The Dark Side of the Electronic Dream


Push a button and know where you are, where you’re going and why? It’s not quite that simple!  (published November 2014)

A few years year ago while making a 2:00 a.m. approach to the cut between a couple of British Virgin Island’s unlit isles, I had thought that the approach would be uneventful given modern satellite positioning systems. Soon thereafter, I realized just how wrong I was.

In the final stages of a delivery from New England to the eastern Caribbean, we would be able to get a bearing from lights on Anegada. Even in the dark, we expected GPS, radar, our depth sounder and the high-powered spotlight to get us through a couple of low-lying islands separated by only a mile and a half.

To be on the safe side, it was decided that one of our crew, a qualified delivery skipper in his own right, would maintain a “conventional” DR plot using lights, depth and radar fixes manually plotted on a paper chart of the islands. Meanwhile, I would use the digital charts on my laptop with our position proudly displayed on the screen; thanks to our trusty GPS and the charting software on the computer. The little yellow boat icon slowly got closer to the islands.

Prudent navigation requires not only a fix, but a confirmation of that fix, and preferably an additional confirmation beyond that. Technology doesn’t absolve us of those requirements. A mile and a half from the narrow passage between the islands, our “trusty” GPS decided to go on holiday. “No GPS Signal” was now proudly displayed on the computer screen, and no time was provided for the last GPS fix. The charting software froze the icon in place on the computer screen as we plunged headlong into the darkness.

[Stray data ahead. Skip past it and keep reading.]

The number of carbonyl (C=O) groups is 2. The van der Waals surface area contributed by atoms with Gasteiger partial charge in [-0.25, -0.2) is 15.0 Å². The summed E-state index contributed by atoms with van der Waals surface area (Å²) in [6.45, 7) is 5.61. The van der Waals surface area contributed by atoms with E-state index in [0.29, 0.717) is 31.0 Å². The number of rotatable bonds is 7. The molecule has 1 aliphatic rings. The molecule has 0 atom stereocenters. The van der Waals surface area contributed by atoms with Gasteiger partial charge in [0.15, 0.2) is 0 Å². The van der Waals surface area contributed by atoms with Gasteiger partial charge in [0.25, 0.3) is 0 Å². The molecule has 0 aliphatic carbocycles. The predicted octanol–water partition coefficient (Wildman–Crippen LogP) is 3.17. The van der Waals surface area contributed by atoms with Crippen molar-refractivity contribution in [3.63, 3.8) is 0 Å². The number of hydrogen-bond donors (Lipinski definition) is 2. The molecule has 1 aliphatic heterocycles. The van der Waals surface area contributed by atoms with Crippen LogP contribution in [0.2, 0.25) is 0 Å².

A quick check of the GPS unit itself confirmed the obvious: No Position. It was 2:00 a.m.  There was no moon, and the sky was cloud covered. Fortunately, a conservative approach to safety issues and decades of redundancy in the nav station paid off in the middle of that one night. The crew was on the job and had we been in the middle of the channel, we could have continued on our DR to get through.